Service-learning for Faculty

What is service-learning?

Many definitions of service-learning exist – and, each mentions the application of academic instruction within the community to meet need and enrich student learning. Service-learning at Scottsdale Community College combines meaningful service within our community and academic instruction within our classrooms to develop more socially aware, civically responsible and globally engaged student citizens. Thus, for a volunteer experience to be recognized as service-learning, you will find the following four basic notions occur:

  1. Intention – The experience must be intentionally connected to the curriculum.
  2. Need – The experience must meet a need determined by the approved community partner for which the service is to happen.
  3. Reflection – Students must reflect upon their experience in some manner. This is where their learning takes place.
  4. Celebration – The value of the work contributed by the students must be acknowledged. Recognition encourages future collaboration, reaffirms partnerships and renew/encourages a continuing commitment to serve.


Service-learning for Faculty List

Volunteering is performing a service or good work, but it is not necessarily connected to classroom instruction. Internships involve hands-on learning experiences but there may be little or no emphasis on service. Service-learning focuses equally on the service being provided and the learning taking place. Service-learning meets a learning goal and involves reflection.

  • Engages student in active learning
  • Increases student retention of material
  • Reinvigorates teaching
  • Allows you to mentor students
  • Establishes meaningful relationships with students and community
  • Develops sense of difference-making for students and community
  • Provides opportunities for research and publication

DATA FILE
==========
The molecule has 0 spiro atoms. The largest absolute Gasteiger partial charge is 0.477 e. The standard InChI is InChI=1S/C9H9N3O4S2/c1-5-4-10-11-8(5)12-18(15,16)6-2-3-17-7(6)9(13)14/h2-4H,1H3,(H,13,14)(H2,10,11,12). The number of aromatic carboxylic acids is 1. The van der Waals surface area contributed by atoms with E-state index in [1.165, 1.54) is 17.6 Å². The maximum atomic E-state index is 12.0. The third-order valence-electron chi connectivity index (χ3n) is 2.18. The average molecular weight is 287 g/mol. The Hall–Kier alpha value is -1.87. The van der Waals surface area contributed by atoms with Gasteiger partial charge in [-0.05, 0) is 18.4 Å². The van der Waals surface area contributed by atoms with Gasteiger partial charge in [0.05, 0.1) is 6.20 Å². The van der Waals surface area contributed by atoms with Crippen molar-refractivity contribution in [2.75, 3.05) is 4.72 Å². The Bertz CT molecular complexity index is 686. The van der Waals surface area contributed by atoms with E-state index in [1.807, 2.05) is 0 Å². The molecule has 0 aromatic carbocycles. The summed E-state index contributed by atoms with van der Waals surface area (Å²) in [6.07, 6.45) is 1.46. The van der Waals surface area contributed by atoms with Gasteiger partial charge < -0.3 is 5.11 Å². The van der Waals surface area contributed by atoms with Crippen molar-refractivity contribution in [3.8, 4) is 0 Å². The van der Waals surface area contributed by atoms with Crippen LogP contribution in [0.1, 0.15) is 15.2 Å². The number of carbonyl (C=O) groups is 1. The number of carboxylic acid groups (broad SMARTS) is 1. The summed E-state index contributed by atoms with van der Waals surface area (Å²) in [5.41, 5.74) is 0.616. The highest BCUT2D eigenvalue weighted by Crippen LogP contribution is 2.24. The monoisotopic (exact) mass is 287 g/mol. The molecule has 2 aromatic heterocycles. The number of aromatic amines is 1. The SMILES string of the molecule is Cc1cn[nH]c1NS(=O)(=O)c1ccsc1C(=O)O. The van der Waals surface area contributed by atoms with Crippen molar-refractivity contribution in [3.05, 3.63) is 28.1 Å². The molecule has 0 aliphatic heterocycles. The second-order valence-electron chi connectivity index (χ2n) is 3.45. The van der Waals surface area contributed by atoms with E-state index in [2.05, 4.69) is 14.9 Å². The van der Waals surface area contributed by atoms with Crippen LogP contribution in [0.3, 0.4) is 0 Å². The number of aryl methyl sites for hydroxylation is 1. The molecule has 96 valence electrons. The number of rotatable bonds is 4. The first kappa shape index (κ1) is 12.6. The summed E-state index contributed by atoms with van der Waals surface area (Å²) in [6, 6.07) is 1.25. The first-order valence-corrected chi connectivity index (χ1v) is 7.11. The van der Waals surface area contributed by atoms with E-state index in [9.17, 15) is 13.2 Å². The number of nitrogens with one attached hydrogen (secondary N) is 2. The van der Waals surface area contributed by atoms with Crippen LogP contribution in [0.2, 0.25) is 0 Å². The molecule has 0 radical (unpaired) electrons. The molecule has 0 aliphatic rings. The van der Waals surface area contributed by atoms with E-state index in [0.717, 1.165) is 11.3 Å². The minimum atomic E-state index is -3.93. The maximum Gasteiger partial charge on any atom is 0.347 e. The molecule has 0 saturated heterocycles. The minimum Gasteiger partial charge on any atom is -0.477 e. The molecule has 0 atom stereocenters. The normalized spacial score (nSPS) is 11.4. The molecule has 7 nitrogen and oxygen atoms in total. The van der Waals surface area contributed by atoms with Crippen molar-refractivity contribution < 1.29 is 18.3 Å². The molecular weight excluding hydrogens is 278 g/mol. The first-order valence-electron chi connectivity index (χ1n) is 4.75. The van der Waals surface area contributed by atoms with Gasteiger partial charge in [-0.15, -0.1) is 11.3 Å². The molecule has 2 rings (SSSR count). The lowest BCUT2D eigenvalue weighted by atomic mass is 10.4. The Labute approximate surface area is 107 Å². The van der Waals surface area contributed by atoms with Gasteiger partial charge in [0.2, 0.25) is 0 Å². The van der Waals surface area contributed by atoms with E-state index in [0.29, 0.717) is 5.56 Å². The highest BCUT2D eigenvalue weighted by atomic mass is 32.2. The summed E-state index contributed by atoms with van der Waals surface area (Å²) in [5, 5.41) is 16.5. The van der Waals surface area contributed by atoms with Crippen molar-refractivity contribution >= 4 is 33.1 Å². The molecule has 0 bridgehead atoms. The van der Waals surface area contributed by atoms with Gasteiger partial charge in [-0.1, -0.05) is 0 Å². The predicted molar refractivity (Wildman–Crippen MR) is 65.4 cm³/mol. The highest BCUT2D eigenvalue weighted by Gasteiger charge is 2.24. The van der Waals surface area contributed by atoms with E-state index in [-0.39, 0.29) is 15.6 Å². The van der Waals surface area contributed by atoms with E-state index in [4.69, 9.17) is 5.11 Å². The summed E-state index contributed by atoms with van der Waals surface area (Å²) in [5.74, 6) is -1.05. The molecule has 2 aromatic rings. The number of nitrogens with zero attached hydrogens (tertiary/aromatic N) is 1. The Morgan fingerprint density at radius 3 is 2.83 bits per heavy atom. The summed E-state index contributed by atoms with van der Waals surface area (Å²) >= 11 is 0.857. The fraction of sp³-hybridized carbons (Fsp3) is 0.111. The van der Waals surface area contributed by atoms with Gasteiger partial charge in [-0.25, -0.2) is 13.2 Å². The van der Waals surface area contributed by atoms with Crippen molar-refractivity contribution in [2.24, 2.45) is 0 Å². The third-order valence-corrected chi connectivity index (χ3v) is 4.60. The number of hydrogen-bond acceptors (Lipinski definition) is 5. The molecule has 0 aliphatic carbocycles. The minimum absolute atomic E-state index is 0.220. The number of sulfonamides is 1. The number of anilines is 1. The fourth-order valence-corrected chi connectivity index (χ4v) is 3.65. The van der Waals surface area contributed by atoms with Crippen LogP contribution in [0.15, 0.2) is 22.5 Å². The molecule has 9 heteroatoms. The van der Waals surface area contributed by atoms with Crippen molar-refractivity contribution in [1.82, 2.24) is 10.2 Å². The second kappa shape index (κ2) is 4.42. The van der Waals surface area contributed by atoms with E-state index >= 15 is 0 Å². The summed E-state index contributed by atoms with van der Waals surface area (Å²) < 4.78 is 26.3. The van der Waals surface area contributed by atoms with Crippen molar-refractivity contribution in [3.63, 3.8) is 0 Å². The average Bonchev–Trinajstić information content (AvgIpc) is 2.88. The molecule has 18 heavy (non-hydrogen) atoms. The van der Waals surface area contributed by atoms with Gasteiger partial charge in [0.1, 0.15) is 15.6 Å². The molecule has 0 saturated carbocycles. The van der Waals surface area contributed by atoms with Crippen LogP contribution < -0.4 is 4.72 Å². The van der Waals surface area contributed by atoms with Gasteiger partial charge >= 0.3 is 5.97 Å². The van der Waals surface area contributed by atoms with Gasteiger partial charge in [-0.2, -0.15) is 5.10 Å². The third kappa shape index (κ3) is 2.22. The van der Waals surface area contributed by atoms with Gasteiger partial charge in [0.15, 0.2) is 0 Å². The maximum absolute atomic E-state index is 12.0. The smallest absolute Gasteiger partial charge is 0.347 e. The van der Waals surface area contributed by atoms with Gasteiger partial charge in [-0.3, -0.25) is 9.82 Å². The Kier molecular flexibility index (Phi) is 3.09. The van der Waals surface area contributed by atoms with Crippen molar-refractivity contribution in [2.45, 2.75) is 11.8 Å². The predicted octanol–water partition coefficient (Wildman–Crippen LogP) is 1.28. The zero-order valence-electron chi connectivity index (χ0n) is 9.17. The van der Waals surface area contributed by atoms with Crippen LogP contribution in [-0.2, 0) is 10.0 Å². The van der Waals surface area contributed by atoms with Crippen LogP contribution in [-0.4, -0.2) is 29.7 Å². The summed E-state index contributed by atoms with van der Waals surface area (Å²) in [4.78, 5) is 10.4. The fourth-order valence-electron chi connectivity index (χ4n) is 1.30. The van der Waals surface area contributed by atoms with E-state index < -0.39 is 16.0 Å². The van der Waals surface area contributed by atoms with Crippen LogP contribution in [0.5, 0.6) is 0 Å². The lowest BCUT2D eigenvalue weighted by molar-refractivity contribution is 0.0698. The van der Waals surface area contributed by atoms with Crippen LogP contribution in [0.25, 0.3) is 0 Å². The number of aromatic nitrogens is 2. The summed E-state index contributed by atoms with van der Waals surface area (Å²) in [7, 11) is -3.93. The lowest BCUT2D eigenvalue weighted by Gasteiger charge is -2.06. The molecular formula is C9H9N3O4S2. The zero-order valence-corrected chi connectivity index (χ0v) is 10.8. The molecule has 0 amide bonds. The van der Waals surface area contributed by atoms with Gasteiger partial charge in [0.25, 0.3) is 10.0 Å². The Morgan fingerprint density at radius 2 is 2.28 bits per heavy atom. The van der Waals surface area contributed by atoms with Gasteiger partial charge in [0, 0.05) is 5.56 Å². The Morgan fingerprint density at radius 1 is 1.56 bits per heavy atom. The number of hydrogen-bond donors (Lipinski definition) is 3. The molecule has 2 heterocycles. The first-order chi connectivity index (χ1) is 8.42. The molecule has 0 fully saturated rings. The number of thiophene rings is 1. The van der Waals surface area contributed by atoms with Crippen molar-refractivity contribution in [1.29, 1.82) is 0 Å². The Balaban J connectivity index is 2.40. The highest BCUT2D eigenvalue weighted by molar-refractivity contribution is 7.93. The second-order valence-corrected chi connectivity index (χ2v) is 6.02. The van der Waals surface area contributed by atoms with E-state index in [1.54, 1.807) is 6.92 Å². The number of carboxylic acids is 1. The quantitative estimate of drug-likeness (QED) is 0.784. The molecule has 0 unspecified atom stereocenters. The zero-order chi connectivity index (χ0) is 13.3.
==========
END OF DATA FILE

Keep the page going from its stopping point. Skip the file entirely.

• Furthers college vision, mission and values
  • Increases student retention
  • Presents college as active, engaged community partner
  • Encourages innovation in teaching
  • Enriches quality and relevancy of provided education
  • Engages faculty and student in community issues
  • Increases development and preparation of graduates

There are a number of ways to incorporate service-learning into your classroom at Scottsdale Community College – none being any better than the next. What’s most important is for you, as the faculty member, to figure out what feels most comfortable, start small, seek help from fellow faculty and the Office of Service-learning & Leadership, and build gradually. During that process, consider the following:

One: In-course Approach

  • Small Group: Students are organized into smaller groups or as individuals to complete a service project. The community partners served might be your determination or up to your students; the service may occur at one community partner location or more than one. Process, deadlines and number of hours served would also be up to you.
  • Several SCC faculty that have incorporated small group service-learning into their courses – Sara Beakley-Mercill, Sheila Brandt, Ron Monroig, Ramona Goth, Chuck Cooper, Debbie Dollmeyer.
  • Large Group: As a class, you and your students would complete a service project at a community partner. Again, the project parameters are up to you, and final assignments could be individual or group.